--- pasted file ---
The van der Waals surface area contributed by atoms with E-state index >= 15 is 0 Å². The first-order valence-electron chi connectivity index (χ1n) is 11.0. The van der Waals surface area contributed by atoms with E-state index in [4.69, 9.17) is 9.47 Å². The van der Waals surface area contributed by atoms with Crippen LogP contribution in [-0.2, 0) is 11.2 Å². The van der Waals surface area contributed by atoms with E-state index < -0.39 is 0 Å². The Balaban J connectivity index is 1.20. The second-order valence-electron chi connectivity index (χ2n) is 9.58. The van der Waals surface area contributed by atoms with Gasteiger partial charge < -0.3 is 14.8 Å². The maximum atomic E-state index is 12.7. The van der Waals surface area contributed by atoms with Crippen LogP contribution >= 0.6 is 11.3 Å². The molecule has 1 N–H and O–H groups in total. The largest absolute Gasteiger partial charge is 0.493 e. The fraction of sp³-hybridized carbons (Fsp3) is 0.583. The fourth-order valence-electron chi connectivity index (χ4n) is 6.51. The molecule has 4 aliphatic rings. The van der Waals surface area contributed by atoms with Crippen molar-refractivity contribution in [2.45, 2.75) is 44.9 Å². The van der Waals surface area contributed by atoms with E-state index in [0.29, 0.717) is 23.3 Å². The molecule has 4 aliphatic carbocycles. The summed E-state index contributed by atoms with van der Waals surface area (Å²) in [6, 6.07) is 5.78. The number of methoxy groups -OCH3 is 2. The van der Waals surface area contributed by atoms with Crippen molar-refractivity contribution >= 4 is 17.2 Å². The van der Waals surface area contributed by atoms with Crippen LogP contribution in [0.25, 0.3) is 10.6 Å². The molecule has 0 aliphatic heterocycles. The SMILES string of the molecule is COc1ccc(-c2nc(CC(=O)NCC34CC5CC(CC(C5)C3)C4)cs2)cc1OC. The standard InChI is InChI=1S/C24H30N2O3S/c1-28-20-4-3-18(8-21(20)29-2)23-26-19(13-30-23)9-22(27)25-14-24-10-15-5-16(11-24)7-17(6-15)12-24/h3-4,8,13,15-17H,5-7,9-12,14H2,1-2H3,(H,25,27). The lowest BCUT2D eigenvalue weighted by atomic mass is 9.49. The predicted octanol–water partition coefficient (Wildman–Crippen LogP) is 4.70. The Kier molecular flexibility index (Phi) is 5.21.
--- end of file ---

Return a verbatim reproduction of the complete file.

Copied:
The van der Waals surface area contributed by atoms with E-state index >= 15 is 0 Å². The first-order valence-electron chi connectivity index (χ1n) is 11.0. The van der Waals surface area contributed by atoms with E-state index in [4.69, 9.17) is 9.47 Å². The van der Waals surface area contributed by atoms with Crippen LogP contribution in [-0.2, 0) is 11.2 Å². The van der Waals surface area contributed by atoms with E-state index < -0.39 is 0 Å². The Balaban J connectivity index is 1.20. The second-order valence-electron chi connectivity index (χ2n) is 9.58. The van der Waals surface area contributed by atoms with Gasteiger partial charge < -0.3 is 14.8 Å². The maximum atomic E-state index is 12.7. The van der Waals surface area contributed by atoms with Crippen LogP contribution >= 0.6 is 11.3 Å². The molecule has 1 N–H and O–H groups in total. The largest absolute Gasteiger partial charge is 0.493 e. The fraction of sp³-hybridized carbons (Fsp3) is 0.583. The fourth-order valence-electron chi connectivity index (χ4n) is 6.51. The molecule has 4 aliphatic rings. The van der Waals surface area contributed by atoms with Crippen molar-refractivity contribution in [2.45, 2.75) is 44.9 Å². The van der Waals surface area contributed by atoms with E-state index in [0.29, 0.717) is 23.3 Å². The molecule has 4 aliphatic carbocycles. The summed E-state index contributed by atoms with van der Waals surface area (Å²) in [6, 6.07) is 5.78. The number of methoxy groups -OCH3 is 2. The van der Waals surface area contributed by atoms with Crippen molar-refractivity contribution >= 4 is 17.2 Å². The van der Waals surface area contributed by atoms with Crippen LogP contribution in [0.25, 0.3) is 10.6 Å². The molecule has 0 aliphatic heterocycles. The SMILES string of the molecule is COc1ccc(-c2nc(CC(=O)NCC34CC5CC(CC(C5)C3)C4)cs2)cc1OC. The standard InChI is InChI=1S/C24H30N2O3S/c1-28-20-4-3-18(8-21(20)29-2)23-26-19(13-30-23)9-22(27)25-14-24-10-15-5-16(11-24)7-17(6-15)12-24/h3-4,8,13,15-17H,5-7,9-12,14H2,1-2H3,(H,25,27). The lowest BCUT2D eigenvalue weighted by atomic mass is 9.49. The predicted octanol–water partition coefficient (Wildman–Crippen LogP) is 4.70. The Kier molecular flexibility index (Phi) is 5.21.